Whether you’re at a networking event, a party, a conference, or an office function, walking up to a stranger and introducing yourself can be terrifying.
I don’t know about you, but I never stroll over without a detailed plan of what I’ll say and how I’ll say it. After all, people form a first impression of you in a tenth of second — so as crazy as it sounds, a lame opening line could sabotage the entire relationship.
But even though I’ve always been strategic about my in-person opening lines, I only recently began applying the same level of thought to my email openers. After taking a cold, hard look at the first lines I was using, I identified a few that were totally flopping. I tossed them from my repertoire … and my response rate more than doubled.
Want similar results with your prospects? Check out the first sentences you should never use in another outreach email.
1) “My name is … ”
Names are one of the hardest things to remember — because, let’s be honest, people aren’t that interested in them. That means starting emails with, “My name is Aja Frost, and I’m an account executive for Zone,” will send my recipients straight to snoozeville.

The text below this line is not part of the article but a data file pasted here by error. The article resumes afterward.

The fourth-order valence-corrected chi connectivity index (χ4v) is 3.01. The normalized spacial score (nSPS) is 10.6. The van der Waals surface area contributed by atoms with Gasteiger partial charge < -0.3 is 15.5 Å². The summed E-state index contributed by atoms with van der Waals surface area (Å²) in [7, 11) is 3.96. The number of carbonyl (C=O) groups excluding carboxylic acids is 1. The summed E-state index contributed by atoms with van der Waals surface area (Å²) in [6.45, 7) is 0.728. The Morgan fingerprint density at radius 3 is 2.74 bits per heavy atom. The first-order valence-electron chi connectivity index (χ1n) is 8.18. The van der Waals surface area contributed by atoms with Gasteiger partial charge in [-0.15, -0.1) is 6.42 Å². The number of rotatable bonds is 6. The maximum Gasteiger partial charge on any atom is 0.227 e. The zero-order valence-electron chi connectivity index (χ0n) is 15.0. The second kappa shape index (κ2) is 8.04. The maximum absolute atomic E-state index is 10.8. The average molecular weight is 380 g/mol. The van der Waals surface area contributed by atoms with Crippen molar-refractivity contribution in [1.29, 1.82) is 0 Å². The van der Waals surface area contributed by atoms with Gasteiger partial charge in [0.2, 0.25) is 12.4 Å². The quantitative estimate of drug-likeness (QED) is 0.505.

Plus, it’s easy for prospects to figure out your name if they want to. All they have to do is look at your email address or closing signature.
Luckily, fixing this mistake is easy: Just cut this sentence from your message so it now begins with the second sentence. Your recipient will appreciate how quickly you get to the point.
2) “I work for … ”
Launching into your message with “I work for so-and-so” is even worse than starting with your name. Not only is it boring and unoriginal, but it’s like planting a huge sign in the prospect’s brain that says, “I’m trying to sell you something!!!”
Telling the prospect which organization you represent can be useful; for instance, if the company is well-known, or if you’ve met the buyer before and this detail will help jog their memory. However, you’ll want to weave your company’s name in naturally.
To give you an idea of what “naturally” looks like, you might write:
This HubSpot mention feels natural because the recipient knows an employee who works there — so if your prospect has a connection to a coworker, feel free to drop your company’s name.
You can also swap out “we” for “the [company] team;” for instance, “In the past year, the HubSpot team has partnered with … ”
Oh, and if you’re sending along content from your company? Just insert the name into the description like so: “I’m linking to a HubSpot blog post on CRMs you may find helpful … “
3) “Did you know … ?”
Some reps attempt to create urgency by starting their emails with a rhetorical question, such as, “Did you know the average person has 300% more unread emails in their inbox than four years ago?” (Yup, that’s a true stat.)
I have bad news for anyone who believes prospects will read this line and think, No, I did not know that. Wow, I better drop everything and work with this salesperson!
The typical reaction is usually closer to: Ugh, if I wanted cheesy selling, I’d go watch an infomercial. Delete.